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Japan halts imports of Australian cattle due to Johne's disease

Staff writer |
The Japanese government said Thursday that it has halted imports of Australian cattle owning to Johne's disease being detected in dairy cows that were imported in May.

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According to the farm ministry, the suspension of live cattle from Australia came into effect last Friday, but does not effect cattle used for beef products.

The ministry added that the suspension of the import of live cattle will continue until the relevant Australian authorities can determine the cause of the contagious animal disease.

The infection occurs in the first few months of an animal's life however the infected animal may appear healthy after being infected for a long time.

The symptoms of Johne's disease may not become apparent for some months or even years after an animal has been infected, sources with knowledge of the matter said.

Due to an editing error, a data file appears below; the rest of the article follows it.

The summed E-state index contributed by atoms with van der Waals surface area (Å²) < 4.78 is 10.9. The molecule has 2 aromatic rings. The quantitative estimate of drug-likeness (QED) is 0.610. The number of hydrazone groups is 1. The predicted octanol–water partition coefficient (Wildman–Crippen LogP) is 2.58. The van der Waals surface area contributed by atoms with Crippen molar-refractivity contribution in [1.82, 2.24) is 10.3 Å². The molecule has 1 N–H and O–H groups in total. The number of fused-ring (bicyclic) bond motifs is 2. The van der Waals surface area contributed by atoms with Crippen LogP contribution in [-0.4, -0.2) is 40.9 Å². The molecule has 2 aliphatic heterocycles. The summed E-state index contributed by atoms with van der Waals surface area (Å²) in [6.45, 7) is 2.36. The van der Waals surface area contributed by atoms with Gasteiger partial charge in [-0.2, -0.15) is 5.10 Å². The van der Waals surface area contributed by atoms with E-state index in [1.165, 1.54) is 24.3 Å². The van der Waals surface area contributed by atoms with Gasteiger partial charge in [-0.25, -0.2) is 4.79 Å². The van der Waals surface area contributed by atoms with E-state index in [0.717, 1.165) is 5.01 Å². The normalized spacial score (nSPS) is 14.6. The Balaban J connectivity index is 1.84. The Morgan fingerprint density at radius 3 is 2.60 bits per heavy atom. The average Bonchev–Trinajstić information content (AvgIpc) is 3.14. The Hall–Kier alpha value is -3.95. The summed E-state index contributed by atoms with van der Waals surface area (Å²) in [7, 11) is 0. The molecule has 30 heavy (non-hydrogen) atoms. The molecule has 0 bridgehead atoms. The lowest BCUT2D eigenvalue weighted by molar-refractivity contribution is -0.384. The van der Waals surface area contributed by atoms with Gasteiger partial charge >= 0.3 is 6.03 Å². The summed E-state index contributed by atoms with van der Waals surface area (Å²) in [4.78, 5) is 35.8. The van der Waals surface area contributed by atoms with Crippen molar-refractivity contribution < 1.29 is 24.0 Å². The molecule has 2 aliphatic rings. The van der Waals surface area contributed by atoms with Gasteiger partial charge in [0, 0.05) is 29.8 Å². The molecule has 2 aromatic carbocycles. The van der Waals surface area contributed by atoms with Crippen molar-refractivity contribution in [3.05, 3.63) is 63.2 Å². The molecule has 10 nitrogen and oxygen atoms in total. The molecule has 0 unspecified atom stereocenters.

The highly contagious infection, they added, can be passed from one animal to another.

Johne's disease occurs most frequently in domestic agriculture herds and has been found to be particularly prevalent in cows, sheep, goats, deer, antelope, and bison.

But the disease is most commonly found in dairy cattle because they are more frequently exposed to the organism that causes Johne's disease, experts on the matter said.

The farm ministry said Thursday that the cows that were imported from Australia for milk and tested positive for the disease are currently under quarantine.

According to official statistics quoted by local media, 348 cattle for dairy purposes were imported from Australia in 2014, and just over 10,000 for beef in the same year.

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